Newly Identified PET Biomarker Predicts Success of Immune Checkpoint Blockade Therapy

May 7, 2024

Reston, VA—The protein galectin-1 (Gal-1) has been identified as a new PET imaging biomarker for immune checkpoint blockade (ICB) therapy, allowing physicians to predict the tumor responses before beginning treatment. Information garnered from Gal-1 PET imaging could also be used to facilitate patient stratification and optimize immunotherapy, enabling targeted interventions and improving patient outcomes. This research was published in the May issue of The Journal of Nuclear Medicine.

Immunotherapies, such as ICB, have produced promising clinical outcomes in melanoma, non–small cell lung cancer, and several other types of tumors. However, only a subgroup of patients experiences positive outcomes with objective response rates spanning between five and 60 percent. 

“Developing reliable approaches for assessing responses and selecting eligible patients for immunotherapy remains challenging,” said Zhaofei Liu, PhD, Boya Distinguished Professor at Peking University in Beijing, China. “Current clinical criteria for monitoring solid tumor responses to immunotherapy are based on CT and MRI scans, but these methods result in a considerable delay between treatment commencement and response evaluation. Molecular imaging techniques, especially PET, have emerged as robust tools for predicting immunotherapy effectiveness through the real-time, quantitative, and noninvasive assessment of biomarkers in vivo.”

In the study, a mouse model was utilized to identify new imaging biomarkers for tumor responses to ICB therapy. Through a proteomic analysis (separation, identification, and quantification of proteins in a tumor), researchers found that tumors exhibiting low Gal-1 expression responded positively to ICB therapy.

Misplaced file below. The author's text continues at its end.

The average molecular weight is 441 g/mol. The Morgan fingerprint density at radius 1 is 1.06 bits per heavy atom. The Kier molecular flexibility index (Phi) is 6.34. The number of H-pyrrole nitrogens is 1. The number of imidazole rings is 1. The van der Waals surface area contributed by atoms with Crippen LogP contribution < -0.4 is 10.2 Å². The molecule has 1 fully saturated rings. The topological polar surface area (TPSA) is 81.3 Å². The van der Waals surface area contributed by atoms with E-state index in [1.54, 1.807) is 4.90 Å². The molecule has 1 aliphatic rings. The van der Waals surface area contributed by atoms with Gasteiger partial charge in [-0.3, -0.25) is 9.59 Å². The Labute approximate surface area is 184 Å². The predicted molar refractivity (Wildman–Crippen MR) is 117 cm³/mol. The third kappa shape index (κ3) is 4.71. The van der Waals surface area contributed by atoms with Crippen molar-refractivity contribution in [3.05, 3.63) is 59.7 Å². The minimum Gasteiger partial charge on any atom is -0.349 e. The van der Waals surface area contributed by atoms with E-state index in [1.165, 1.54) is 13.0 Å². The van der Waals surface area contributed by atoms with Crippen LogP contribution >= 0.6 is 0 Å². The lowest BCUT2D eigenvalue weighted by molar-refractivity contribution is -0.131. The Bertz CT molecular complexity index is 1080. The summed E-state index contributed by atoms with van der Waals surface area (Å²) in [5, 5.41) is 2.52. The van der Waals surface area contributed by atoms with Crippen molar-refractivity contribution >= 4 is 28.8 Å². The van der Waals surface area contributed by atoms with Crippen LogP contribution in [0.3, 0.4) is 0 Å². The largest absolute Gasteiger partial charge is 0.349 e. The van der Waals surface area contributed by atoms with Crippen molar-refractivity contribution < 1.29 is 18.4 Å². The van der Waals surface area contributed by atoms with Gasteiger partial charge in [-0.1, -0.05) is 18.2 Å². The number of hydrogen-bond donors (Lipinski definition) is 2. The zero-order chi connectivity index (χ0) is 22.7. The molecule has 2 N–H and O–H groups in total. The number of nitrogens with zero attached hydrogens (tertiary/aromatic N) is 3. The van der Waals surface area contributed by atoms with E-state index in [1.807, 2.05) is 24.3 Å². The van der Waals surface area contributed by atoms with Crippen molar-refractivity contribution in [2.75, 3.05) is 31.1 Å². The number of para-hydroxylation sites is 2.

Next, Gal-1 was labeled with 124I and the radiotracer (124I-α-Gal-1) and small animal PET imaging and biodistribution studies were conducted to assess the specificity of the radiotracer. PET imaging with 124I-αGal-1 showed the immunosuppressive status of the tumor microenvironment, thus enabling the prediction of ICB resistance in advance of treatment. For tumors that were not predicted to respond well to ICB therapy, researchers developed a rescue strategy that utilized a Gal-1 inhibitor that significantly improved the chance for success.

“Gal-1 PET opens avenues for the early prediction of ICB efficacy before treatment initiation and facilitates the precision design of combinational regimes,” noted Liu. “This sensitive approach has the potential to achieve individualized precision treatment for patients in the future.”

Figure 4. PET imaging of 124I-αGal-1 predicts ICB therapy. (A) PET/CT images and quantified tumor uptake of 124I-αGal-1 72 h after injection in 4T1 tumor–bearing mice, classified into high- and low-tumor-uptake groups (cutoff, 3.4 percentage injected dose per gram [%ID/g]) (n = 4/group). White arrows indicate tumors. (B) Tumor growth curves for 4T1 tumor–bearing mice in high- and low-tumor-uptake groups of 124I-αGal-1 after ICB therapy (n = 5/group). (C) Western blot analysis and quantitative assessment of Gal-1 levels in high- and low-tumor-uptake groups of 124I-αGal-1 (n = 4/group). All numeric data are presented as mean ± SD. *P < 0.05; **P < 0.01. α = anti-; i.p. = intraperitoneally.

 

The authors of “Noninvasively Deciphering the Immunosuppressive Tumor Microenvironment Using Galectin-1 PET to Inform Immunotherapy Responses” include Ning Liu, Xiujie Yang, Chao Gao, Jianze Wang, Yuwen Zeng, Linyu Zhang, Qi Yin, Ting Zhang, Haoyi Zhou, Kui Li, and Jinhong Du, Department of Radiation Medicine, School of Basic Medical Sciences, Peking University Health Science Center, Beijing, China; Shixin Zhou, Department of Cell Biology, School of Basic Medical Sciences, Peking University Health Science Center, Beijing, China; Xuyang Zhao, Institute of Systems Biomedicine, Department of Pathology, School of Basic Medical Sciences, Peking University Health Science Center, Beijing, China; Hua Zhu and Zhi Yang, Key Laboratory of Carcinogenesis and Translational Research (Ministry of Education/Beijing), Department of Nuclear Medicine, Peking University Cancer Hospital and Institute, Beijing, China; and Zhaofei Liu, Key Laboratory of Carcinogenesis and Translational Research (Ministry of Education/Beijing), Department of Nuclear Medicine, Peking University Cancer Hospital and Institute, Beijing, China, Department of Nuclear Medicine, Peking University Third Hospital, Beijing, China, State Key Laboratory of Vascular Homeostasis and Remodeling, Peking University, Beijing, China, and Peking University–Yunnan Baiyao International Medical Research Center, Beijing, China.

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